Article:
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RealTime IT News

AMD's Fight Vs. Intel Likely a Lonely One

Score another one for AMD.

Yesterday's surprise raid on Intel offices by European regulators lent a nice bit of publicity to a case AMD will likely have to lead without the kind of support that anti-Microsoft groups mustered in the antitrust suit against the software giant.

The EU raid followed on the heels of a decision by Japan's courts that favored AMD over Intel.

It also followed the recent ruling in the U.S. courts allowing AMD to serve document preservation subpoenas against computer makers, retailers, distributors and small systems builders to boost its claim.

But until the EU rules or the case in the U.S. goes to trial, it may be a while before any other bombshells propel AMD's legal battle to the top of tech news. Analysts and AMD officials agree they don't expect any Intel customers to come forward to support charges of monopoly abuse before and if they are legally required to when the case goes to trial.

Legal experts say the process of gathering evidence and witness testimony leading to a trial date in the U.S. will take at least a year and probably longer.

AMD officials claim they've received encouragement and support from many top computer company executives to pursue the case against Intel. But AMD also says it does not expect any of those same executives to voice their support publicly -- unless they are legally required to -- for fear of retribution by Intel.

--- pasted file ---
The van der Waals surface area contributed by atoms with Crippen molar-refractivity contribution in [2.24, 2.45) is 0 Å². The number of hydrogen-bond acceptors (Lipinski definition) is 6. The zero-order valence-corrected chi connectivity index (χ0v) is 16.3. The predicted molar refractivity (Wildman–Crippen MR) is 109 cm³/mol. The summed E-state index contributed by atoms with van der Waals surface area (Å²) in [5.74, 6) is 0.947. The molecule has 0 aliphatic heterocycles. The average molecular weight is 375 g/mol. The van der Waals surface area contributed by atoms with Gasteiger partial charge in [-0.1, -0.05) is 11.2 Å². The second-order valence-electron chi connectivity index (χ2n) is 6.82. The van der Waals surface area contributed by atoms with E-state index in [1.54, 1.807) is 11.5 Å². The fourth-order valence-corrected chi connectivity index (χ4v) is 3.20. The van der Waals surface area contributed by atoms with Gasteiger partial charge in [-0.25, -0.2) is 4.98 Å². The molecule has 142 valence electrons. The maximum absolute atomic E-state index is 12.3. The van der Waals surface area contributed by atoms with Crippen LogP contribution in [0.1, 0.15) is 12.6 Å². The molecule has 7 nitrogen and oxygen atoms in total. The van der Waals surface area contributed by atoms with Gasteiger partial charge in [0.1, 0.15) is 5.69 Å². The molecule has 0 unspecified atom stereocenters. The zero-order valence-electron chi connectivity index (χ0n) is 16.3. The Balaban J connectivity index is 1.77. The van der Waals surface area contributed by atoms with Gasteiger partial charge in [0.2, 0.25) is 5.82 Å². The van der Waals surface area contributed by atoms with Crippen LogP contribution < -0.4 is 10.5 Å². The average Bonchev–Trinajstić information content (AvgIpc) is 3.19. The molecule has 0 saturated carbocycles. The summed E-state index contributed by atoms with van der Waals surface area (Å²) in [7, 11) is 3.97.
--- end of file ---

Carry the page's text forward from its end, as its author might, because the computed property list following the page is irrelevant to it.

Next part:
If obligated by the courts to testify, these executives will be freer to speak out because, by AMD's reckoning, Intel won't be able to punish them (e.g. withhold discounts) for obeying the law.

Intel has not responded in great detail to AMD's charges. In a statement earlier this month, Intel CEO Paul Otellini said "Intel has always respected the laws of the countries in which we operate." He also said Intel disagrees "unequivocally" with AMD's claims.

The AMD case is a mixed bag for computer companies that really don't want to get involved in it either way, according to Nathan Brookwood, analyst with Insight64.

"It depends on what turns up in the discovery process," said Brookwood. "A vendor like HP or IBM doesn't want to be portrayed as a whipping boy or flunky for Intel. If AMD's allegations are true that Intel used its position in the marketplace to coerce some of these companies there is probably going to be some resentment by those vendors as well."

For IT managers deciding whether to buy AMD or Intel-based systems, this is little more than an interesting sideshow for now. Gartner analyst Martin Reynolds issued a bulletin earlier this month advising IT customers to leave the legal tussle to the companies' respective lawyers to sort out.

"Do not make any changes to system procurement plans because of AMD's lawsuit," said Reynolds. "This case will generate a great deal of media attention, but will likely not affect the IT industry in any material way, because neither AMD nor Intel will allow itself to be distracted from its operations."